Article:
The Man the Democrats Need

George Wallace
George Wallace; drawing by David Levine

During the Democrats’ first midterm convention, held at Kansas City in early December, pilgrims sought out two shrines—the Harry Truman Library, full of relics from Democratic days of glory; and the Holiday Inn suite where George Wallace was staying, himself a relic, tended and dressed, wheeled around and displayed, like a political Infant of Prague.

Indeed, the dressing of him caused some problems. It is hard to prod him out of his Montgomery cave these days; he agreed at last, and reluctantly, to attend the convention on Tuesday, two days before the opening—and only then because his man Charles Snyder telephoned him from Kansas City that all the delegates would think he was dying if he did not show up. He arrived Thursday afternoon, determined to go back Friday morning—he brought only one suit and one shirt. But all along the way he had been brightening back toward life. His reception at the airport and motel cheered him further—by the time he reached the Truman Library for a bash closed to the press (all but three pool reporters), he rolled into the building bubbly with refound confidence: “Make way for the leading contender!”

It was not an empty boast. That very day Gallup had released a poll that showed Wallace ahead of all others among Democrats (19 percent, to 11 for Humphrey and 10 for the putative “front runner,” Scoop Jackson). Even more surprising, Wallace led all other Democrats among independents, the very people that “reforms” of the sort promised at Kansas City were supposed to be attracting: among them he won 24 percent of the people’s loyalty, to 12 percent for Jackson. He came in among the first three with 32 percent of the Democrats and 42 percent of the independents. He was unacceptable, however, to 29 percent of the Democrats and 27 percent of independents.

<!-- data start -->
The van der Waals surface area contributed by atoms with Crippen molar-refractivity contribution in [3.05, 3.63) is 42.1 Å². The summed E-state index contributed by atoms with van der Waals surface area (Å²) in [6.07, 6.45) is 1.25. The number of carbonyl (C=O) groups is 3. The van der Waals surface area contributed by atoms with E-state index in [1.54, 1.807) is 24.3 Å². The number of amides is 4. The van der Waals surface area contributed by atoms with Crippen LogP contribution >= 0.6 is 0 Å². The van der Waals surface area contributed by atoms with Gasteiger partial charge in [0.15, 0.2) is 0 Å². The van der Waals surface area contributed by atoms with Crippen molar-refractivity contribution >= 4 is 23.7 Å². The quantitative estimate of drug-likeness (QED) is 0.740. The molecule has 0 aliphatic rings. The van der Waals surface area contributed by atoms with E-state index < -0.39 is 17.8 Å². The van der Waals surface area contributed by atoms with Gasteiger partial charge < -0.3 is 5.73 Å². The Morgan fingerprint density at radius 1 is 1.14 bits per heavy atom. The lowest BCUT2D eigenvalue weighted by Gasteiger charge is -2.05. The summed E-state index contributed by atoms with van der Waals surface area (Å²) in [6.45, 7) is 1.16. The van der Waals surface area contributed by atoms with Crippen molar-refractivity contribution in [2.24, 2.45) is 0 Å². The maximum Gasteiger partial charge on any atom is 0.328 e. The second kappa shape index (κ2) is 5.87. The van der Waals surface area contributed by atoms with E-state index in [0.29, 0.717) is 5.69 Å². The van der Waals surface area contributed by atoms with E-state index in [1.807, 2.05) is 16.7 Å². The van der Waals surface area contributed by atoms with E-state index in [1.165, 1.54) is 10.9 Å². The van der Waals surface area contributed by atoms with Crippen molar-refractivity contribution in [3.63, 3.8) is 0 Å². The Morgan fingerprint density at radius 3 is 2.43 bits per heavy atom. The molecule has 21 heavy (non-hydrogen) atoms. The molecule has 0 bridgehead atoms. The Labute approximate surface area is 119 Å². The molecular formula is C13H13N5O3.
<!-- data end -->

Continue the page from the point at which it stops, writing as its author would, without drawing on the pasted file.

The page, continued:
There, in symbol, is the Democrats’ dilemma. The party desperately needs to regain the South; yet the cost is also desperately high. One way or other, the leaders seem doomed to write off a necessary element of victory—19 to 24 percent if Wallace is repudiated, 27 to 29 percent if he is embraced. The convention would live uneasily with those facts, and with Wallace himself, all through the weekend—for he did not fly back Friday morning, or (as later announced) Friday afternoon. His staff had, with his permission, bought him a new shirt in Kansas City—and quietly sent for another suit to be flown up from Montgomery. He held court all through Saturday, and almost had to be crammed into his airplane on Sunday afternoon, when the affair was almost over. By that time he was back in the air with his own buoyance, a balloon that had to be hauled down to earth again long enough to strap him into the plane’s seat.

Wallace is afraid to campaign; but he only lives for…

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